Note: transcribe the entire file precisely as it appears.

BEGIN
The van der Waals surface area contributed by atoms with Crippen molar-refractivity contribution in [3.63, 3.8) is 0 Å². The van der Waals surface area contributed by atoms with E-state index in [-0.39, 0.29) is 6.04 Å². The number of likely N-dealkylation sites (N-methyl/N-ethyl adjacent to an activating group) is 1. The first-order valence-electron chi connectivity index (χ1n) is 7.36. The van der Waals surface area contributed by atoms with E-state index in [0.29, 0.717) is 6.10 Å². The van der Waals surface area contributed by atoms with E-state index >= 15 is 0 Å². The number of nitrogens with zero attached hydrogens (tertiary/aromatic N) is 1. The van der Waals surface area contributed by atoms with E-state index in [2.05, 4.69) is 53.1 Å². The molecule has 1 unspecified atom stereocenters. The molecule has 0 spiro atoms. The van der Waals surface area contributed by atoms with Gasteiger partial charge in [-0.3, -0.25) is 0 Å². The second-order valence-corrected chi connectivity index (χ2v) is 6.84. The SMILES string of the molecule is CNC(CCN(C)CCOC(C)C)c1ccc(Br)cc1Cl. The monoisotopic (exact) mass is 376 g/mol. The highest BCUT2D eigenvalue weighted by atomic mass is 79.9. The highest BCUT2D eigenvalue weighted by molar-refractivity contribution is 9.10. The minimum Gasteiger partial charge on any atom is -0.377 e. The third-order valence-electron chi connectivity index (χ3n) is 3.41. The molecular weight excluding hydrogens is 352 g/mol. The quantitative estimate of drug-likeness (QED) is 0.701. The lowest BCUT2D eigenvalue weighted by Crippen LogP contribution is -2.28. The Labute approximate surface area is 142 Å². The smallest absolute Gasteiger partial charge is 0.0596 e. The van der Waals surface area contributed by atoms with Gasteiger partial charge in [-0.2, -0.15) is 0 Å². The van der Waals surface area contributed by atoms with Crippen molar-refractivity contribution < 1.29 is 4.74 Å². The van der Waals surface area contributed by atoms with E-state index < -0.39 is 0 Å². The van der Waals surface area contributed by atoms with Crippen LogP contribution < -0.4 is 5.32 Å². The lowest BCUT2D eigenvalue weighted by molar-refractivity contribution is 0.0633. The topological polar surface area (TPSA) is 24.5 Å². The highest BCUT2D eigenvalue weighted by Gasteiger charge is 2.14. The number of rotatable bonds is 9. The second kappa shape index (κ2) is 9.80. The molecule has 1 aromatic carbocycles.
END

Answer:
The van der Waals surface area contributed by atoms with Crippen molar-refractivity contribution in [3.63, 3.8) is 0 Å². The van der Waals surface area contributed by atoms with E-state index in [-0.39, 0.29) is 6.04 Å². The number of likely N-dealkylation sites (N-methyl/N-ethyl adjacent to an activating group) is 1. The first-order valence-electron chi connectivity index (χ1n) is 7.36. The van der Waals surface area contributed by atoms with E-state index in [0.29, 0.717) is 6.10 Å². The van der Waals surface area contributed by atoms with E-state index >= 15 is 0 Å². The number of nitrogens with zero attached hydrogens (tertiary/aromatic N) is 1. The van der Waals surface area contributed by atoms with E-state index in [2.05, 4.69) is 53.1 Å². The molecule has 1 unspecified atom stereocenters. The molecule has 0 spiro atoms. The van der Waals surface area contributed by atoms with Gasteiger partial charge in [-0.3, -0.25) is 0 Å². The second-order valence-corrected chi connectivity index (χ2v) is 6.84. The SMILES string of the molecule is CNC(CCN(C)CCOC(C)C)c1ccc(Br)cc1Cl. The monoisotopic (exact) mass is 376 g/mol. The highest BCUT2D eigenvalue weighted by atomic mass is 79.9. The highest BCUT2D eigenvalue weighted by molar-refractivity contribution is 9.10. The minimum Gasteiger partial charge on any atom is -0.377 e. The third-order valence-electron chi connectivity index (χ3n) is 3.41. The molecular weight excluding hydrogens is 352 g/mol. The quantitative estimate of drug-likeness (QED) is 0.701. The lowest BCUT2D eigenvalue weighted by Crippen LogP contribution is -2.28. The Labute approximate surface area is 142 Å². The smallest absolute Gasteiger partial charge is 0.0596 e. The van der Waals surface area contributed by atoms with Gasteiger partial charge in [-0.2, -0.15) is 0 Å². The van der Waals surface area contributed by atoms with Crippen molar-refractivity contribution < 1.29 is 4.74 Å². The van der Waals surface area contributed by atoms with E-state index < -0.39 is 0 Å². The van der Waals surface area contributed by atoms with Crippen LogP contribution < -0.4 is 5.32 Å². The lowest BCUT2D eigenvalue weighted by molar-refractivity contribution is 0.0633. The topological polar surface area (TPSA) is 24.5 Å². The highest BCUT2D eigenvalue weighted by Gasteiger charge is 2.14. The number of rotatable bonds is 9. The second kappa shape index (κ2) is 9.80. The molecule has 1 aromatic carbocycles.